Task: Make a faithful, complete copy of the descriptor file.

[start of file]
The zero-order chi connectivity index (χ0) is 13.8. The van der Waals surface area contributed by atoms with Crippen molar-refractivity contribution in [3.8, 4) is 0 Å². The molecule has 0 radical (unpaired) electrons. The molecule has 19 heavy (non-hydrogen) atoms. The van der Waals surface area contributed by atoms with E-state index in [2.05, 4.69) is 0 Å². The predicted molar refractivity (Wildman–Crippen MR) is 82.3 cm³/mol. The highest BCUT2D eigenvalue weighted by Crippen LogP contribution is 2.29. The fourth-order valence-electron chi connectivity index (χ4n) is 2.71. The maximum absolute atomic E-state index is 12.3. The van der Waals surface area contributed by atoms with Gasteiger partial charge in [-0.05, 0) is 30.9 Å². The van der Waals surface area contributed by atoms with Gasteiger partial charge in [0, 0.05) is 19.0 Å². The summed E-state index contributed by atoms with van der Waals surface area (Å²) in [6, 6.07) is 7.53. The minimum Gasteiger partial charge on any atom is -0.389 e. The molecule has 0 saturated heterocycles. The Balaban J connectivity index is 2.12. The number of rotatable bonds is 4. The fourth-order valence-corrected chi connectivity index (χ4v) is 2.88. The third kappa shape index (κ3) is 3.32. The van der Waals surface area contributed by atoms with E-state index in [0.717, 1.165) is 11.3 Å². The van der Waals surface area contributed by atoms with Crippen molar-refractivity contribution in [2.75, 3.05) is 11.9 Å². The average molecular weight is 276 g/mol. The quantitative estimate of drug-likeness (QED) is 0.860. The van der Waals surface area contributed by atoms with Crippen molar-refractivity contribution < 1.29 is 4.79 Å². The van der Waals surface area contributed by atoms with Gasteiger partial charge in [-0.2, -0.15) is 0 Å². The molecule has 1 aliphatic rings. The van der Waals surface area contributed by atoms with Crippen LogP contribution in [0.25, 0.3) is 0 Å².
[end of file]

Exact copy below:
The zero-order chi connectivity index (χ0) is 13.8. The van der Waals surface area contributed by atoms with Crippen molar-refractivity contribution in [3.8, 4) is 0 Å². The molecule has 0 radical (unpaired) electrons. The molecule has 19 heavy (non-hydrogen) atoms. The van der Waals surface area contributed by atoms with E-state index in [2.05, 4.69) is 0 Å². The predicted molar refractivity (Wildman–Crippen MR) is 82.3 cm³/mol. The highest BCUT2D eigenvalue weighted by Crippen LogP contribution is 2.29. The fourth-order valence-electron chi connectivity index (χ4n) is 2.71. The maximum absolute atomic E-state index is 12.3. The van der Waals surface area contributed by atoms with Gasteiger partial charge in [-0.05, 0) is 30.9 Å². The van der Waals surface area contributed by atoms with Gasteiger partial charge in [0, 0.05) is 19.0 Å². The summed E-state index contributed by atoms with van der Waals surface area (Å²) in [6, 6.07) is 7.53. The minimum Gasteiger partial charge on any atom is -0.389 e. The molecule has 0 saturated heterocycles. The Balaban J connectivity index is 2.12. The number of rotatable bonds is 4. The fourth-order valence-corrected chi connectivity index (χ4v) is 2.88. The third kappa shape index (κ3) is 3.32. The van der Waals surface area contributed by atoms with E-state index in [0.717, 1.165) is 11.3 Å². The van der Waals surface area contributed by atoms with Crippen molar-refractivity contribution in [2.75, 3.05) is 11.9 Å². The average molecular weight is 276 g/mol. The quantitative estimate of drug-likeness (QED) is 0.860. The van der Waals surface area contributed by atoms with Crippen molar-refractivity contribution < 1.29 is 4.79 Å². The van der Waals surface area contributed by atoms with Gasteiger partial charge in [-0.2, -0.15) is 0 Å². The molecule has 1 aliphatic rings. The van der Waals surface area contributed by atoms with Crippen LogP contribution in [0.25, 0.3) is 0 Å².